Lonely Planet Writer

It's a booming year for tourism in the Caribbean and it's still the most popular place in the world

Despite concerns over the spread of zika virus, Caribbean tourism has been on a steady increase since 2015 and is set to pass the 30 million mark in 2016, marking an all-time high in visitors. In 2015, the region hosted 28.7 million international travellers, and this year it led off with a booming start, exhibiting a 7.3% increase in the first quarter, with nearly 8.5 million visitors touching down in airports across the region.

Aruba Image by Christian Cordova / CC BY 2.0

Of the Caribbean countries, nineteen of them exhibited an increase in tourism travel in 2015, and eight of them showed a growth percentile in the double digits, ranging from 10.5 to 26.5%; Aruba, Barbados and Cuba led the pack with high growth, followed by Curacao, Trinidad & Tobago, and Haiti, while the Dominican Republic, Cuba and Jamaica hosted the largest number of total visitors. Intra-regional travel is largely credited as the impetus behind the growth, alongside a spike in European visitors.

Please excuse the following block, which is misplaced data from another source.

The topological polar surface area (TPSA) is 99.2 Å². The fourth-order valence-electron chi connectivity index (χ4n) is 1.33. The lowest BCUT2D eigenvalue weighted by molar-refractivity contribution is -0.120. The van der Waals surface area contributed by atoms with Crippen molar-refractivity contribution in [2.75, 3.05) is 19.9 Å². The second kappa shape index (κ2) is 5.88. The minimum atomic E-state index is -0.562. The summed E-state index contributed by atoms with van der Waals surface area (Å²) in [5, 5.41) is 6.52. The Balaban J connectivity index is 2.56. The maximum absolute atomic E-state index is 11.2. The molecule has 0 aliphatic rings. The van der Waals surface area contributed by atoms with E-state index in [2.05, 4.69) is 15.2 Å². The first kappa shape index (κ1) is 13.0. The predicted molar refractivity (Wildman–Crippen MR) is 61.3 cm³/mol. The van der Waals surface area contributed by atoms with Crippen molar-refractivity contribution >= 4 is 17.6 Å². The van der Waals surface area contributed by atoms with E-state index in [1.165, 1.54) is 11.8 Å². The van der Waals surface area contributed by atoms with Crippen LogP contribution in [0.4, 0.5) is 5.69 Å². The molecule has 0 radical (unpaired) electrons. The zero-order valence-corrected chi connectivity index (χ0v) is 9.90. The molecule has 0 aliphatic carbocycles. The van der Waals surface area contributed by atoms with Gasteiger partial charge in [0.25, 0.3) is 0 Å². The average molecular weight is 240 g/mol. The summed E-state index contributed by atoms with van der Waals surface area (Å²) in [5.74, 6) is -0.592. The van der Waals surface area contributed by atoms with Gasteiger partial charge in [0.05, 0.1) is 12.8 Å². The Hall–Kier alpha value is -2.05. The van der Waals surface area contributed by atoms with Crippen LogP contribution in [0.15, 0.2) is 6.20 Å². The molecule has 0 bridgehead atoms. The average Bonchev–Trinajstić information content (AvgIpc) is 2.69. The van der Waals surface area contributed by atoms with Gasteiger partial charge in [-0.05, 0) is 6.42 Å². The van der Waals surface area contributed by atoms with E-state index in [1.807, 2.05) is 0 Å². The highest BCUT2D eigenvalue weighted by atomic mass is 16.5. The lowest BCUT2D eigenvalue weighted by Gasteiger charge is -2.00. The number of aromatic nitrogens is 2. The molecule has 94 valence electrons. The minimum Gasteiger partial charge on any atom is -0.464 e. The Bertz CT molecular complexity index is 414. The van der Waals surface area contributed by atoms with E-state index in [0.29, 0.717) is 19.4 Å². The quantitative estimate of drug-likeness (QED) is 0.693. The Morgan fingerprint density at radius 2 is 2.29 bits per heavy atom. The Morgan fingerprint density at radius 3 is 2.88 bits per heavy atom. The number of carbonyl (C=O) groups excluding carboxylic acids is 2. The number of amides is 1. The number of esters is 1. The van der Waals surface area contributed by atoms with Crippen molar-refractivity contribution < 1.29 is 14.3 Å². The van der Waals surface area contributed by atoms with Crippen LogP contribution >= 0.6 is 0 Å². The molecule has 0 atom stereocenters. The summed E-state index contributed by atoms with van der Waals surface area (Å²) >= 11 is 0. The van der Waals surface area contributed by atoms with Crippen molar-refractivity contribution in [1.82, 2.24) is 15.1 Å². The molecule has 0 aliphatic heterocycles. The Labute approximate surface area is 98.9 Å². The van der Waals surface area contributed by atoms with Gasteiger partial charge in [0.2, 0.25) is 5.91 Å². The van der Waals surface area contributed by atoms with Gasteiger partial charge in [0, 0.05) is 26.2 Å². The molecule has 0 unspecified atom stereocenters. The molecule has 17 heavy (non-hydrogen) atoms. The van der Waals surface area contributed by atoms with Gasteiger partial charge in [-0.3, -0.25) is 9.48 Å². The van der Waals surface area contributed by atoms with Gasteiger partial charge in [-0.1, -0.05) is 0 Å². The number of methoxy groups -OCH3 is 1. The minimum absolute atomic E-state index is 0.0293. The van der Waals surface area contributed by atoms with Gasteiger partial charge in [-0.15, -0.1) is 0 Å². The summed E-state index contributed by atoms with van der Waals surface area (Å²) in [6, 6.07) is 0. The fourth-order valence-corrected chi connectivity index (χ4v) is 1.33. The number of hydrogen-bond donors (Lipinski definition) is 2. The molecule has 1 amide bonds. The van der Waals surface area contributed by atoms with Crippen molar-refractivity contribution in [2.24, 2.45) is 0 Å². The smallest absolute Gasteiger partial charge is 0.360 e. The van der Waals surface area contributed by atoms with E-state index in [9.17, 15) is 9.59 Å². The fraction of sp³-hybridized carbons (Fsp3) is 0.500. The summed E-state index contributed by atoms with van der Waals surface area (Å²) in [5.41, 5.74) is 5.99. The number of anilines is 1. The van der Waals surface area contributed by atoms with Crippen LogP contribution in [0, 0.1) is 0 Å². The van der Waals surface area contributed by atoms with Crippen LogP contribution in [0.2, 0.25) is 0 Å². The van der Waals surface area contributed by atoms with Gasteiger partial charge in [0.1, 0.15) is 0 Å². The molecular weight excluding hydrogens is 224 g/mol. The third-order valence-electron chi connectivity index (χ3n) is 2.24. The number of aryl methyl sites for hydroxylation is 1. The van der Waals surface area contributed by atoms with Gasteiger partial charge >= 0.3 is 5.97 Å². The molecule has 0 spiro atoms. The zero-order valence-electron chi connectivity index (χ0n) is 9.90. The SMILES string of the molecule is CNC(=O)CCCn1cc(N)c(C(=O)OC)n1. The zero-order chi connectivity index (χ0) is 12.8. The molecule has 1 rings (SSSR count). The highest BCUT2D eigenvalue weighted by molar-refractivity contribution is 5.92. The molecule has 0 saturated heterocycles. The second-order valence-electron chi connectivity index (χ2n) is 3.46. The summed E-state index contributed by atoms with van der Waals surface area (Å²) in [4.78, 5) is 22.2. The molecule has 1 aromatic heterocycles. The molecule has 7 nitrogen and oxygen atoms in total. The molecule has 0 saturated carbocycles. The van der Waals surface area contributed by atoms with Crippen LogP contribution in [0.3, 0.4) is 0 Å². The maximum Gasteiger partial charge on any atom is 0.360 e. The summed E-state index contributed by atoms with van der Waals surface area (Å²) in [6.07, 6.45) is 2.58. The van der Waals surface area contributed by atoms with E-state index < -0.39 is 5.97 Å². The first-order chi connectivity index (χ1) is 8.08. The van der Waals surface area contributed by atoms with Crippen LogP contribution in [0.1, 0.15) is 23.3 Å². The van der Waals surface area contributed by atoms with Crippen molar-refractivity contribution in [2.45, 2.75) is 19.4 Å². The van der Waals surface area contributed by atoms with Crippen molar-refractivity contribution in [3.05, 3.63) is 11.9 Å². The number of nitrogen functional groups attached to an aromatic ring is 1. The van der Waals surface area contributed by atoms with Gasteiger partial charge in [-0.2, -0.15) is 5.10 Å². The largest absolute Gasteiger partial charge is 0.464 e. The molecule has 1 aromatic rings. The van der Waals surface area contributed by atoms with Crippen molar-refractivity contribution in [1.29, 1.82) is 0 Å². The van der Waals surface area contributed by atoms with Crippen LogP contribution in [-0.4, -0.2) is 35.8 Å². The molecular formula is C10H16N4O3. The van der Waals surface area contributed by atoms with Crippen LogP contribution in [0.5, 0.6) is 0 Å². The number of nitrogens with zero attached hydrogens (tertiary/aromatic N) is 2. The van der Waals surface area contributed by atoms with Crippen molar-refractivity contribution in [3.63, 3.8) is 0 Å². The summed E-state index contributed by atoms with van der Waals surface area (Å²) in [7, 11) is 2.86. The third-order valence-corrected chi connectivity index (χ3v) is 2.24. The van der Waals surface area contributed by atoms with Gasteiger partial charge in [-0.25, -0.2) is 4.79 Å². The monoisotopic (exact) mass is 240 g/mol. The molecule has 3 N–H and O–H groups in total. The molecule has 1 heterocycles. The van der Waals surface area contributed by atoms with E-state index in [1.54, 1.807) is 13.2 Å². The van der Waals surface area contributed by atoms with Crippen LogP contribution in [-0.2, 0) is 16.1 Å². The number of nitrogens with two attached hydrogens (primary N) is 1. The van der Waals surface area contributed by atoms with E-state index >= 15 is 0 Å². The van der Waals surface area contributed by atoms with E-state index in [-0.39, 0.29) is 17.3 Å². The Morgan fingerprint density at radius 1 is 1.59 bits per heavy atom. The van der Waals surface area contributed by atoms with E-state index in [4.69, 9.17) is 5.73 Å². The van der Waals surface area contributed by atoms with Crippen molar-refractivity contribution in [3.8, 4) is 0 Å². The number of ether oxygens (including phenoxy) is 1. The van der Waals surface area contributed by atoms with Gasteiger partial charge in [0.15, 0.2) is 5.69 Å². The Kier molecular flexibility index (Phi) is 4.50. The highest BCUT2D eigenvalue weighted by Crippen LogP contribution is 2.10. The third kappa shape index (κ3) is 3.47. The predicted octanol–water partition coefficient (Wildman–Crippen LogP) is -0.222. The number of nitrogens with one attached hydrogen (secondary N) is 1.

Last year the Caribbean topped every major tourism region in the world regarding visiting travellers, with experts citing falling oil prices, rising seat capacity across airlines, and an improved global economy as key factors that supported the forward progress.

North America has been the largest travel market for the Caribbean, with visitors from the United States and Canada comprising around 60% of visiting travellers. While European numbers have been historically lower in comparison, that market experienced a sharp increase in 2015, and the South American market also demonstrated a significant increase in the rate of growth. The Caribbean Tourism Organization projects a growth percentage between 4.5 and 5.5 by December of this year, which will place the number of arrivals over the current record.